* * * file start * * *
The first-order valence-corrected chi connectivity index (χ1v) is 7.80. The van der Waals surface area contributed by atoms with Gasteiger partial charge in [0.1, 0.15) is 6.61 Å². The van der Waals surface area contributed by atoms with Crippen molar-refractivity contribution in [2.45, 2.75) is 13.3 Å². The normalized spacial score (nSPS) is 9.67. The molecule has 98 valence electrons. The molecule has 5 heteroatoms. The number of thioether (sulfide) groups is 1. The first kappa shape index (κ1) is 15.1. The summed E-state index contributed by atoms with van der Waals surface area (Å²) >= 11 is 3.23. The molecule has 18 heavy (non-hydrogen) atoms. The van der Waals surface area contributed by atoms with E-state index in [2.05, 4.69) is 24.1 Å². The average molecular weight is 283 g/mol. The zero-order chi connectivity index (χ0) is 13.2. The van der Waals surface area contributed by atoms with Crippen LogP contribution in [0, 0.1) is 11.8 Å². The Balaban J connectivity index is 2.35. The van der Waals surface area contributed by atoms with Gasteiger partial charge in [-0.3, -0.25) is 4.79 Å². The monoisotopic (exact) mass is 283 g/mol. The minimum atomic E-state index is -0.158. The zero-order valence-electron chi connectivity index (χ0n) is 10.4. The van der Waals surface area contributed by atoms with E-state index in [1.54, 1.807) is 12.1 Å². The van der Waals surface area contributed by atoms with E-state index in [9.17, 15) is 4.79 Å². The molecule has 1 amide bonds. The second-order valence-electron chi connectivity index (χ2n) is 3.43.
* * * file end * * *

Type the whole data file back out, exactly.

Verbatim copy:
The first-order valence-corrected chi connectivity index (χ1v) is 7.80. The van der Waals surface area contributed by atoms with Gasteiger partial charge in [0.1, 0.15) is 6.61 Å². The van der Waals surface area contributed by atoms with Crippen molar-refractivity contribution in [2.45, 2.75) is 13.3 Å². The normalized spacial score (nSPS) is 9.67. The molecule has 98 valence electrons. The molecule has 5 heteroatoms. The number of thioether (sulfide) groups is 1. The first kappa shape index (κ1) is 15.1. The summed E-state index contributed by atoms with van der Waals surface area (Å²) >= 11 is 3.23. The molecule has 18 heavy (non-hydrogen) atoms. The van der Waals surface area contributed by atoms with E-state index in [2.05, 4.69) is 24.1 Å². The average molecular weight is 283 g/mol. The zero-order chi connectivity index (χ0) is 13.2. The van der Waals surface area contributed by atoms with Crippen LogP contribution in [0, 0.1) is 11.8 Å². The Balaban J connectivity index is 2.35. The van der Waals surface area contributed by atoms with Gasteiger partial charge in [-0.3, -0.25) is 4.79 Å². The monoisotopic (exact) mass is 283 g/mol. The minimum atomic E-state index is -0.158. The zero-order valence-electron chi connectivity index (χ0n) is 10.4. The van der Waals surface area contributed by atoms with E-state index in [1.54, 1.807) is 12.1 Å². The van der Waals surface area contributed by atoms with E-state index in [9.17, 15) is 4.79 Å². The molecule has 1 amide bonds. The second-order valence-electron chi connectivity index (χ2n) is 3.43.